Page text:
7 min readMoving home with pets can be a stressful and worry-filled time for you and your family. Still, with a few simple ideas, we can help you navigate that problematic territory of moving with cats to minimise the worry of that part of the job so that at the end of the road your cat or cats can settle into and be happy in their new environment.
You want to avoid that scary retort ‘Oh no Cynthia, where’s the cat?’ by taking some simple steps to help your cat move and settle into their new environment.
How to prepare cats before a move?
Cats, by nature, develop strong bonds with their environment through smell. They territorialise by rubbing their neck and facial glands which secrete feline facial pheromones recognisable to them and other cats establishing their territorial boundaries.
As a result, a change of environment means a major disruption for them, creating a potentially stressful situation. Therefore they have to explore and re-establish their new territory which may intersect with other feline boundaries leading to clashes over territory. With all of this in mind, training your cat to use a crate can be one of the best ways to move with cats. When a cat accepts a crate as its home/safe place, it won’t see areas outside of this as their territory, which will result in a much easier transition during the move and during the settling-in phase.
This type of forward-thinking can alleviate much of a cat’s stress and lead to a seamless transition, preparing your cat for a move.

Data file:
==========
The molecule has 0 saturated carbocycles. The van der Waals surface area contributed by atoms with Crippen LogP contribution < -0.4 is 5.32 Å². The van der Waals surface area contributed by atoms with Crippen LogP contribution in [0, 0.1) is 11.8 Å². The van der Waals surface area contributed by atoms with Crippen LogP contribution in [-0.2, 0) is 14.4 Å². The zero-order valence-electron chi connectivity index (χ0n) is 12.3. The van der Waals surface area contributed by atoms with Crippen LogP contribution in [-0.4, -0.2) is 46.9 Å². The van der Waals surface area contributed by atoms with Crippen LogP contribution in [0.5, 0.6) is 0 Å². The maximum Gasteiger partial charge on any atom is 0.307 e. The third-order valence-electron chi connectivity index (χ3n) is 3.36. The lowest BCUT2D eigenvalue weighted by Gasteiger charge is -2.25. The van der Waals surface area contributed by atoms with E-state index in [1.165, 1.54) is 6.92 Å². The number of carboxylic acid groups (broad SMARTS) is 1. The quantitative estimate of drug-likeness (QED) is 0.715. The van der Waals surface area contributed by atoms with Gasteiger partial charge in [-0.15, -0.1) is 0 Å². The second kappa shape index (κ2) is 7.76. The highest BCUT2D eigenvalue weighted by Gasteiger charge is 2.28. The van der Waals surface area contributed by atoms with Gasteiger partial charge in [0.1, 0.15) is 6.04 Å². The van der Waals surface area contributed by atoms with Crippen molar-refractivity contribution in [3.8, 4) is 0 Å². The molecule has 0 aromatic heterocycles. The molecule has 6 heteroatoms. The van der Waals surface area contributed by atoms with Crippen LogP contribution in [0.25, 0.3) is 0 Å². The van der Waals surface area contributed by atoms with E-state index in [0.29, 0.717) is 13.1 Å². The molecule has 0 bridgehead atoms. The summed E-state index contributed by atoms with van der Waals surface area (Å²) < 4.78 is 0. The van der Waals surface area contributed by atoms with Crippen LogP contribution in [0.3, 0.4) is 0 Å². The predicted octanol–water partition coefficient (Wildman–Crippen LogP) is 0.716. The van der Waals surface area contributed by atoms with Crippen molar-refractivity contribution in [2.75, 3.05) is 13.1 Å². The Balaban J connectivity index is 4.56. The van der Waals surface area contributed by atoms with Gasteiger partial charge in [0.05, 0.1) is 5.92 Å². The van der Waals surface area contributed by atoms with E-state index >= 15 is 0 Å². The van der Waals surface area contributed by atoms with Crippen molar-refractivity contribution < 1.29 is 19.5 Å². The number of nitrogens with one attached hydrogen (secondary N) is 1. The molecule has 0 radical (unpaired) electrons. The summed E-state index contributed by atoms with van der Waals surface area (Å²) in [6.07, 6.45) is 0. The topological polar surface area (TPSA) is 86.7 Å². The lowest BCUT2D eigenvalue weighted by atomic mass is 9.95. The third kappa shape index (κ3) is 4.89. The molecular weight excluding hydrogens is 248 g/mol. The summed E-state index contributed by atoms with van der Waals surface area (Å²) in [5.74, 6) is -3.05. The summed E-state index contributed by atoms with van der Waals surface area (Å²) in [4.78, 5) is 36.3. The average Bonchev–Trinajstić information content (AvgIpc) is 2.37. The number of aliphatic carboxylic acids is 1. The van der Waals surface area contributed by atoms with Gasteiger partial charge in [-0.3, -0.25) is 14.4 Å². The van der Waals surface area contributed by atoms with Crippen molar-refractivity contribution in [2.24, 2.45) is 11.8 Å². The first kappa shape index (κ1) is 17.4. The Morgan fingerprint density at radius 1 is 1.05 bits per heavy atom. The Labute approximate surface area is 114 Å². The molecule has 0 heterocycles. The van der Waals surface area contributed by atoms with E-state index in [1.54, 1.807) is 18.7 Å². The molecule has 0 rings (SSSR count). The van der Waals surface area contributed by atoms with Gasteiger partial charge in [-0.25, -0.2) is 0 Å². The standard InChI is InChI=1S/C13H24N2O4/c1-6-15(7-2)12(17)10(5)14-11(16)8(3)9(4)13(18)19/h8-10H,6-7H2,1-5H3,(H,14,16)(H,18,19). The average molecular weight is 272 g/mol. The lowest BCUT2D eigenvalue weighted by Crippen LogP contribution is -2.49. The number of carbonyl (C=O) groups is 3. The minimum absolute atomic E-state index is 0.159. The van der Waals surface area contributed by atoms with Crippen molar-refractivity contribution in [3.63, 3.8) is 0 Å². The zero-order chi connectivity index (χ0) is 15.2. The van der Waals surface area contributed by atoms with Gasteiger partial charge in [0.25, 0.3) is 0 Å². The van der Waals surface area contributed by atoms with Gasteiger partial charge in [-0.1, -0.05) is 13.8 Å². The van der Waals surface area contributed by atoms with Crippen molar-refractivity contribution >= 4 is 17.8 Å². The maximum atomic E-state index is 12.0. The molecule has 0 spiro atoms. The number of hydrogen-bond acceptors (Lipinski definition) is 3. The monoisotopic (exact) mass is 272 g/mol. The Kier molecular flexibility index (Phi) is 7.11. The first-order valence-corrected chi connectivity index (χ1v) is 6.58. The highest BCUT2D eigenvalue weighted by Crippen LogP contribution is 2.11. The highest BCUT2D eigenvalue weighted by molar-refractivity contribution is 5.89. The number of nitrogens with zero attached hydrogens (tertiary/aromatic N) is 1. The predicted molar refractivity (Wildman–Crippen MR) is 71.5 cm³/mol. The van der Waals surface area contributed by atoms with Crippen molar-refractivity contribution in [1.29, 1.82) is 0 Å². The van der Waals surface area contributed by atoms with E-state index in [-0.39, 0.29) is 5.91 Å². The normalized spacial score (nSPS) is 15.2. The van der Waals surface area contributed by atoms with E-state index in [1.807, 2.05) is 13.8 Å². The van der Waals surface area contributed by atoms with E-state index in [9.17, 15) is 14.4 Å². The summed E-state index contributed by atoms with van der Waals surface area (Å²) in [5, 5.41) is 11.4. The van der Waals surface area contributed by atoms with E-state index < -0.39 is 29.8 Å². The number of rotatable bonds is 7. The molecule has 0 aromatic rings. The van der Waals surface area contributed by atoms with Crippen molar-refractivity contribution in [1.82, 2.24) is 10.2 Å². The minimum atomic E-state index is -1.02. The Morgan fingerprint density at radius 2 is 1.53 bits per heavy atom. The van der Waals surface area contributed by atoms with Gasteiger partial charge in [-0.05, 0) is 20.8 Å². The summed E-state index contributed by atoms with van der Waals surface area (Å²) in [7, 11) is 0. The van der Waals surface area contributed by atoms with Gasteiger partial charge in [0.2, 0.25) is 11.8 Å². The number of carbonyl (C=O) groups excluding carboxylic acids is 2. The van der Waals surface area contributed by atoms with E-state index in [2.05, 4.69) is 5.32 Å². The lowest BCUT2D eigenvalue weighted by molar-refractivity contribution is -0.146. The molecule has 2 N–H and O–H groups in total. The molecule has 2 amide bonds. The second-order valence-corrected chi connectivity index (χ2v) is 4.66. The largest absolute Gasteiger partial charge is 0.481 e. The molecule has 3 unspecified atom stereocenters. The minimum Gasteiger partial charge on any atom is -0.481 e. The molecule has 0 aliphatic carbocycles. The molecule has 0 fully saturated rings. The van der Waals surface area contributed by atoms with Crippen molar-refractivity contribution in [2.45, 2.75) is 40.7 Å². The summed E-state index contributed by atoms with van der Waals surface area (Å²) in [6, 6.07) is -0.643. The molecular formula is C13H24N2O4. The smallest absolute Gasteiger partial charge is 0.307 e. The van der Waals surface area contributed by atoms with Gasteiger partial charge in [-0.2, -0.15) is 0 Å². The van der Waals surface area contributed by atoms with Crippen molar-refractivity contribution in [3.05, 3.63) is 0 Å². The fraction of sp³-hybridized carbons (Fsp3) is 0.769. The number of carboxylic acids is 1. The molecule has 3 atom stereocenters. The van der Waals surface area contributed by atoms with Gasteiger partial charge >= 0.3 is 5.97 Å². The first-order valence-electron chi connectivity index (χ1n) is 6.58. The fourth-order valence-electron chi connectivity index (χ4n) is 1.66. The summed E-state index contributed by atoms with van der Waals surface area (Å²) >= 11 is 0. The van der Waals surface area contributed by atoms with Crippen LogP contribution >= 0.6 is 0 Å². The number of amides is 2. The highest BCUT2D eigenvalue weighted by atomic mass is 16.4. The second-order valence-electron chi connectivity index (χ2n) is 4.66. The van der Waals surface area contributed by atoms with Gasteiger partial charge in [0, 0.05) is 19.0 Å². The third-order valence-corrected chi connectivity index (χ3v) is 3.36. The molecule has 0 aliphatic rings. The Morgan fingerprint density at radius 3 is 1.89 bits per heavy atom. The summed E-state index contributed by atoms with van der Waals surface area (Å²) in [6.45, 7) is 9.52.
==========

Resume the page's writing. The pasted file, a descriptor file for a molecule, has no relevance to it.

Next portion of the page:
One other thing you can do with cats when moving a short distance
Notify the neighbours from your current address about your upcoming move so that they might be able to alert you if your cat turns up there down the track. Cats have an incredible sense of direction, so be cautious about letting them out without supervision as they may try to return to their old home. As mentioned, the crate is going to help avoid cat anxiety when moving house, so this is still your best bet.
What to do with cats when moving house
- The best way to move with cats is a day before the move, allocate one room in the house with doors and windows closed and a sign on the door to alert the removalists and family members not to let the cat out. Ensure this room is vacated last on moving day.
- Place the cat’s familiar things like food and water bowls, the carrier you intend to use for transport, toys, carpeted scratching pole, favourite sleeping mat, litter tray etc., in the same room but also make sure the room is well ventilated. Feed the cat three hours before departure and then remove the food.
- On arrival at the new home, allocate a single room again and follow the steps above to allow the cat to become familiar with their new surroundings.
Moving with a cat in a car
If you’re moving with cats or a cat in your car, then they will feel more comfortable having you in the car, and if it’s not a short trip, it is advisable to get your cat used to travelling in your vehicle. Again, if your cat is crate trained then moving them in your car is going to be a breeze.
Moving with multiple cats